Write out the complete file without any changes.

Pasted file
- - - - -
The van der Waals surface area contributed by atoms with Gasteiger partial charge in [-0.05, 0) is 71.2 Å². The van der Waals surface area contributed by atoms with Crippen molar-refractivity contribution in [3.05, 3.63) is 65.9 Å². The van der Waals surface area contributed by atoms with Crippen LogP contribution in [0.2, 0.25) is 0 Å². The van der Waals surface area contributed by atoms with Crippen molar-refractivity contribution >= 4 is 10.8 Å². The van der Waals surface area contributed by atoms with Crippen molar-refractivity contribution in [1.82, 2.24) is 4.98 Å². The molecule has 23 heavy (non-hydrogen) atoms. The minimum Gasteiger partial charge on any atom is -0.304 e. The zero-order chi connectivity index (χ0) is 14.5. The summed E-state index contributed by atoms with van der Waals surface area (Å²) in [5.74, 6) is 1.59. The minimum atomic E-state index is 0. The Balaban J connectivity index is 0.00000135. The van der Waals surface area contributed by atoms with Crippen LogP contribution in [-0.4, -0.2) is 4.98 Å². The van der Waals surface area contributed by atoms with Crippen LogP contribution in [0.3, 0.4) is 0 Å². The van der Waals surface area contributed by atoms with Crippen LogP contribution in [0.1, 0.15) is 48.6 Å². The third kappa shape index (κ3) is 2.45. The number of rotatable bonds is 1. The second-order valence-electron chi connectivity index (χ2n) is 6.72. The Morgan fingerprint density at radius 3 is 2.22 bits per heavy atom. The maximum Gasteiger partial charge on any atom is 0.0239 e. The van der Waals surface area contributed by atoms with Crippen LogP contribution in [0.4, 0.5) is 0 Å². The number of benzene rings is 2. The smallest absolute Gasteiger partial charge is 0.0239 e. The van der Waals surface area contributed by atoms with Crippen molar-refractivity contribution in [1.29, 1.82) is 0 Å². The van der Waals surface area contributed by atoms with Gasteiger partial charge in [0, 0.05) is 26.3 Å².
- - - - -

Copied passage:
The van der Waals surface area contributed by atoms with Gasteiger partial charge in [-0.05, 0) is 71.2 Å². The van der Waals surface area contributed by atoms with Crippen molar-refractivity contribution in [3.05, 3.63) is 65.9 Å². The van der Waals surface area contributed by atoms with Crippen LogP contribution in [0.2, 0.25) is 0 Å². The van der Waals surface area contributed by atoms with Crippen molar-refractivity contribution >= 4 is 10.8 Å². The van der Waals surface area contributed by atoms with Crippen molar-refractivity contribution in [1.82, 2.24) is 4.98 Å². The molecule has 23 heavy (non-hydrogen) atoms. The minimum Gasteiger partial charge on any atom is -0.304 e. The zero-order chi connectivity index (χ0) is 14.5. The summed E-state index contributed by atoms with van der Waals surface area (Å²) in [5.74, 6) is 1.59. The minimum atomic E-state index is 0. The Balaban J connectivity index is 0.00000135. The van der Waals surface area contributed by atoms with Crippen LogP contribution in [-0.4, -0.2) is 4.98 Å². The van der Waals surface area contributed by atoms with Crippen LogP contribution in [0.3, 0.4) is 0 Å². The van der Waals surface area contributed by atoms with Crippen LogP contribution in [0.1, 0.15) is 48.6 Å². The third kappa shape index (κ3) is 2.45. The number of rotatable bonds is 1. The second-order valence-electron chi connectivity index (χ2n) is 6.72. The Morgan fingerprint density at radius 3 is 2.22 bits per heavy atom. The maximum Gasteiger partial charge on any atom is 0.0239 e. The van der Waals surface area contributed by atoms with Crippen LogP contribution in [0.4, 0.5) is 0 Å². The number of benzene rings is 2. The smallest absolute Gasteiger partial charge is 0.0239 e. The van der Waals surface area contributed by atoms with Crippen molar-refractivity contribution in [1.29, 1.82) is 0 Å². The van der Waals surface area contributed by atoms with Gasteiger partial charge in [0, 0.05) is 26.3 Å².